In short, desensitization means presenting your dog with whatever stimulus is upsetting them, but at a low enough intensity that they’re not showing any signs of fear or anxiety, and increasing the level very gradually as they build up tolerance. Never force a dog to “face their fear”—they must always have the option to walk away if they want to, and keeping them near something that’s frightening them can make their fear or anxiety worse.
Counterconditioning means pairing the stimulus with something the dog wants—a reward like a high value treat—so the dog learns that the stimulus is good news for them. For this to work best, the dog should get the reward every time the stimulus appears, and the stimulus should always be at a low enough level that the dog is not upset. This way, the dog is “under threshold.” That means they’re not showing signs that they’re upset, and are in a mental state where they can learn. If your dog is able to concentrate on you, happily accept a treat, and perform a fun trick, they’re probably under threshold. If they’re showing signs of fear or anxiety, let them walk away and give them some space.
“If a dog shows fear only in the context of a specific trigger,” says Maddie Messina, applied animal behaviorist and founder of Paws for Thought Dog Training in New York City, “then you can apply DSCC techniques in the presence of that trigger and you might not have to do much other training on a daily basis. If the dog is anxious about a trigger, your DSCC techniques will need to be implemented with a more daily approach because it’s likely the dog’s fear and anxiety will leak into other parts of their lives.”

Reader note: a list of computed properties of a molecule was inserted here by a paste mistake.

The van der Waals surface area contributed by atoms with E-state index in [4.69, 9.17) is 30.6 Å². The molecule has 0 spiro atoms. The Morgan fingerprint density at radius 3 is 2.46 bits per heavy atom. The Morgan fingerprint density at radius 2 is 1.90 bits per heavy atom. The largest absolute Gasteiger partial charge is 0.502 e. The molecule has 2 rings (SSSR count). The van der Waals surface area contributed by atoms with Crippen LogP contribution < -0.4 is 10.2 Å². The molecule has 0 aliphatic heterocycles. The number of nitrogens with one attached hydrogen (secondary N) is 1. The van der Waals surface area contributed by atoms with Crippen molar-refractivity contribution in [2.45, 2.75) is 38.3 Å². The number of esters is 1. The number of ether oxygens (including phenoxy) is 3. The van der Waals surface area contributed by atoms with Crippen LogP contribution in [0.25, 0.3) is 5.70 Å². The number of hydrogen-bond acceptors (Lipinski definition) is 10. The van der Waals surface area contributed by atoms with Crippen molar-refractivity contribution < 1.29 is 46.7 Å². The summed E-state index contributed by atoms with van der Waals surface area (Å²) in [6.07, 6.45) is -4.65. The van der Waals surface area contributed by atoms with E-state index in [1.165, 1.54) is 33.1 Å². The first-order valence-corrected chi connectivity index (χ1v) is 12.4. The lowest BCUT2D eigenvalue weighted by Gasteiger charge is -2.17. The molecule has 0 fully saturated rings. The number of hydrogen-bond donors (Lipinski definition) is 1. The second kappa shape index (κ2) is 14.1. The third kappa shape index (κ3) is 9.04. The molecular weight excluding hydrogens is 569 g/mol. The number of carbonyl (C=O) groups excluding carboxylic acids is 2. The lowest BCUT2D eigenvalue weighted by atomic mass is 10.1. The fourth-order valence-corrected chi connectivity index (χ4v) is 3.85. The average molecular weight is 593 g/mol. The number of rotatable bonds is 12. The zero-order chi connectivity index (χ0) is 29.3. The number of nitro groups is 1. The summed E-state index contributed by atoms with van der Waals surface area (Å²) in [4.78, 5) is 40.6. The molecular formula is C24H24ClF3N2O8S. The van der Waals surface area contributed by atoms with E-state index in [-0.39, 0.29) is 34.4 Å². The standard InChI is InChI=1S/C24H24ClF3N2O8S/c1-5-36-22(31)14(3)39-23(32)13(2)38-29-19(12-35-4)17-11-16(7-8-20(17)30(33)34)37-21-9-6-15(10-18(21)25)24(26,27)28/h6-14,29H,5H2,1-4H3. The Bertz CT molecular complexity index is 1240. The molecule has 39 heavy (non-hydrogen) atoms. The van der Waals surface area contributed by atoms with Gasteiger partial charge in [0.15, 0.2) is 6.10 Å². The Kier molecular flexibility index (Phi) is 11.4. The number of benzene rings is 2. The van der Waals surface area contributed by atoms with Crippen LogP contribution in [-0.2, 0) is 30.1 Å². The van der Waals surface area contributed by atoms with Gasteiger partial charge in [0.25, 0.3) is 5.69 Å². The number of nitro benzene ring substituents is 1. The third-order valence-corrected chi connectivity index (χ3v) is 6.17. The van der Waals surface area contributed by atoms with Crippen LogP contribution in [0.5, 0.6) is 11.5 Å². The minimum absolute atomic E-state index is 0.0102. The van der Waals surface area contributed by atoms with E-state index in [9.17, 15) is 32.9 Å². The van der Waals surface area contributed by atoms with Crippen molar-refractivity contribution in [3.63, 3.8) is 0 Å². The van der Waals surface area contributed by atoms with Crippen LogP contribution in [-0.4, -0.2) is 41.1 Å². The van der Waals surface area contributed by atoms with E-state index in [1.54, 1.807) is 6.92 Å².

If you can, give your dog a way to get away from the things that bother them. If your dog is sensitive to noise, and there’s a lot of ruckus right outside of the window, see if they feel better in another room. If company puts your dog on edge and you can safely keep them in another room when guests are around—especially with someone they love and trust, and a fun activity to occupy them—give that a try.
Your dog may need time to themselves, too. In his book Dogs Demystified, ethologist Dr. Marc Bekoff writes that “It’s important for every dog to have a ‘safe zone’—a place they can retreat to and feel safe, where they are allowed not to interact or be touched.” If your senior dog is giving signals that they need a little space and don’t want to cuddle right now, give it to them. Having said that, don’t ignore if your dog needs more time alone than they used to and you don’t know why. “It’s also possible,” Dr. Bekoff goes on to write, “that when a dog is spending what seems to be too much time alone, there’s something wrong, and you should consult a veterinarian. For example, heightened sensitivity to noise can indicate a dog is in pain.”